- You can return back and make edits once you have submitted your essays. Even once you submit, go straight back and review to make sure it’s exactly how you wanted it.
- General rules for formatting drafts in Word or Google docs: Use a common font (Times New Roman, Arial, Cambria…), write in 12 pt font, double space.
I hope this helps you format your Common Application essay, and not sweat it.
If you might be still working on locating a hot topic for your essay, read my Five Top Tips on Finding Topics.
If you have more questions on the best way to format your common application essay, let me know into the remarks box below. If I don’t know the clear answer, I will do my most readily useful to locate a credible source to answer you.
The New York Times ran an article yesterday called ‘Why Kids Can’t Write.’
Great piece, but i did son’t concur with the title.
They can write. ( Click bait.)
However, while the article chronicled at length, most students never have been taught exactly how to publish. The writing experts debated if the problem was at the mechanics end (lack of instruction on writing rules) or the other end with innovative writing (lack of opportunity for personal expression through writing.)
I don’t think it’s an either-or issue.
Students need to first learn the guidelines of the trail with writing and develop a basic set of skills with grammar, syntax, vocabulary building, punctuations, etc. in addition they need to learn early on why these skills matter and so are relevant.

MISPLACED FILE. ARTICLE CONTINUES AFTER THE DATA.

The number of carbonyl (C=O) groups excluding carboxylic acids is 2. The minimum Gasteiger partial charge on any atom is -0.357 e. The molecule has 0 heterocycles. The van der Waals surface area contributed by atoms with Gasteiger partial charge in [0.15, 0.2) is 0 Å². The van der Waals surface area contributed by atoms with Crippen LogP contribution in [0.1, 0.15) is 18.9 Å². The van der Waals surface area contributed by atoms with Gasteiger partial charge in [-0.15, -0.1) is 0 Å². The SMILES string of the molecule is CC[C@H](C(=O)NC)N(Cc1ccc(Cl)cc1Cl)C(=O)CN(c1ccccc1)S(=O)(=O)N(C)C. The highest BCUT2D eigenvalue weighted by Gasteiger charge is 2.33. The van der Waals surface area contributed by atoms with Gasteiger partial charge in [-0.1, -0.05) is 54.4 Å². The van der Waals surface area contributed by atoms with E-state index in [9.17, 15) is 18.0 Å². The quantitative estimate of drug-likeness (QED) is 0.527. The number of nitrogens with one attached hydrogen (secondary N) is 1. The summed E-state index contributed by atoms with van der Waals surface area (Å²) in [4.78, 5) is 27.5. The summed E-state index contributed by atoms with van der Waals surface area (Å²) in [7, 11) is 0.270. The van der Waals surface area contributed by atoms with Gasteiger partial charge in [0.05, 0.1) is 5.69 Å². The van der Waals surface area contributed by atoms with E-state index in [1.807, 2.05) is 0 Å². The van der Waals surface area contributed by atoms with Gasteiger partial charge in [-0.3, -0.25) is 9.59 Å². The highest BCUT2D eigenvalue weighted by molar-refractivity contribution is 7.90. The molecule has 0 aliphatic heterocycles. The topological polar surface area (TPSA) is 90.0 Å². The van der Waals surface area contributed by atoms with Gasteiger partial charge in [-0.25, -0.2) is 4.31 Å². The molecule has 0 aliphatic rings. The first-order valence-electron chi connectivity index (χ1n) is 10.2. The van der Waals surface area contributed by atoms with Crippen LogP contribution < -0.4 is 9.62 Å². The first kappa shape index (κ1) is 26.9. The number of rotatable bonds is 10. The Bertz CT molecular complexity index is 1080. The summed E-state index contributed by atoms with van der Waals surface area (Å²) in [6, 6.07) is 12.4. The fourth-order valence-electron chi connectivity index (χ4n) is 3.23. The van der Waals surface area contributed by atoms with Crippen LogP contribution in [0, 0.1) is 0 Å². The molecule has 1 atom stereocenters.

Everyone knows the only way to learn writing is to do it a lot. If students cannot care about it, or lack something they wish to say or express through their writing, they will never do it and they won’t progress.
You need a few things to publish: Something to say and the skills to state this.
As being a writing advisor, I have the privilege of working with students who’re very motivated to publish, possibly for the first-time in their life they want to publish outstanding college application essays to help buy them into their dream school.
If they come to me, however, most are maybe not prepared. They either don’t know very well what to state in their essays (about on their own and who they are), or if they do have ideas about their topics, they are ill-prepared on the best way to frame and express them effortlessly (so others care).
Does this mean they can’t write?
For as long as they will have their most elementary writing skills down and yes, most do by their senior year of high school these students mainly need certain help with just how to think of themselves (just what they value, exactly how they learn, why it matters…) and direction on exactly how to frame and structure their piece.